Experts suggest long-term health assessment of gas leak victims

File photo shows smoke rising from LG Polymers plant in Visakhapatnam.   | Photo Credit: AP

A panel of experts in a webinar on ‘Justice for Vizag’ organised by the Asian Network for the Rights of Occupational and Environmental Victims (ANROEV) for the victims of LG Polymers styrene monomer vapour leak on Tuesday, suggested that committees should be formed to monitor the health condition of those exposed to the vapour leak for short term, intermediate and long term.

The incident on May 7 at LG Polymers at RR Venkatapuram near here led to the death of 12 people and hospitalising of over 580.

Editorial | On Visakhapatnam gas leak

Dr. Ramana Dhara from the Indian Institute of Public Health, Hyderabad, said that profiling of the victims should be done based on age and gender and their blood and urine samples should be tested periodically, to determine their health condition. They should also be subjected to psychological and neurological study.

‘Lung edema’

According to him, the people who died after the gas leak showed symptoms of lung edema and chemical inflammation and hence monitoring protocol should be guided by exposure information such as what type of toxins were released, total amount of toxins in the air and area of spread.

Also read | Vizag gas leak: An avoidable tragedy

Dr. Dhara suggested the establishment of a permanent health authority with participatory approach and registration of the exposed population for periodic monitoring.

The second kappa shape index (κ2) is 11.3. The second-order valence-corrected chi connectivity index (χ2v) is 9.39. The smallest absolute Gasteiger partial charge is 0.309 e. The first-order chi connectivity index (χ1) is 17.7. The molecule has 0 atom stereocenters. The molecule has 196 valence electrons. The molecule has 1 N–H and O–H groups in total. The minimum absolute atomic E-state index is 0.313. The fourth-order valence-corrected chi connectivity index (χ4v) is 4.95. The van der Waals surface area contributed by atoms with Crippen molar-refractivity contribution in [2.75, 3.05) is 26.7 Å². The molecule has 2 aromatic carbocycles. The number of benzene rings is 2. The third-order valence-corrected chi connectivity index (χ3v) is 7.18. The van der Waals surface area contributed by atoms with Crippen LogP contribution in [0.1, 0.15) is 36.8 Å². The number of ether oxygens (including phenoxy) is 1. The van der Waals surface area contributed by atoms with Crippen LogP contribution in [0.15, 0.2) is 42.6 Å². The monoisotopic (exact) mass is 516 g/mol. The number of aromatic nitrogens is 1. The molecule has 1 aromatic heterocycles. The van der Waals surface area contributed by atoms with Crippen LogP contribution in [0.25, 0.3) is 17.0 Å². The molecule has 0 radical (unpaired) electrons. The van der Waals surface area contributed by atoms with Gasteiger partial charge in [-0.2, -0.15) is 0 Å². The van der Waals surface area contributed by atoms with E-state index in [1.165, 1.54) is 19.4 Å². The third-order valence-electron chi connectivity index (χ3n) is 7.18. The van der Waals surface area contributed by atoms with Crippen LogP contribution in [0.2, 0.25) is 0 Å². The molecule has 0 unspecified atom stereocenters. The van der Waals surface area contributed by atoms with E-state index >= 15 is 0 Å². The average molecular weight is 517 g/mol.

Dr. K. Babu Rao, retired chief scientist of the Indian Institute of Chemical Technology (IICT) and a social activist and founding member of Scientists for People said that such exposure to styrene monomer never happened in the world so far. It was important that the level of exposure should be assessed and health monitoring should be based on it, he said.

Plant shifting

On whether the chemical plant should be shifted, Dr. Domyung Paek from the Department of Environmental Health Science, Seoul National University, said that shifting of the plant might not be a solution but concrete steps should be taken to see that such incidents did not occur in the future.The seminar was moderated by Ram Charitra Sah, environmentalist from Nepal.

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Printable version | Oct 1, 2020 7:14:27 PM |

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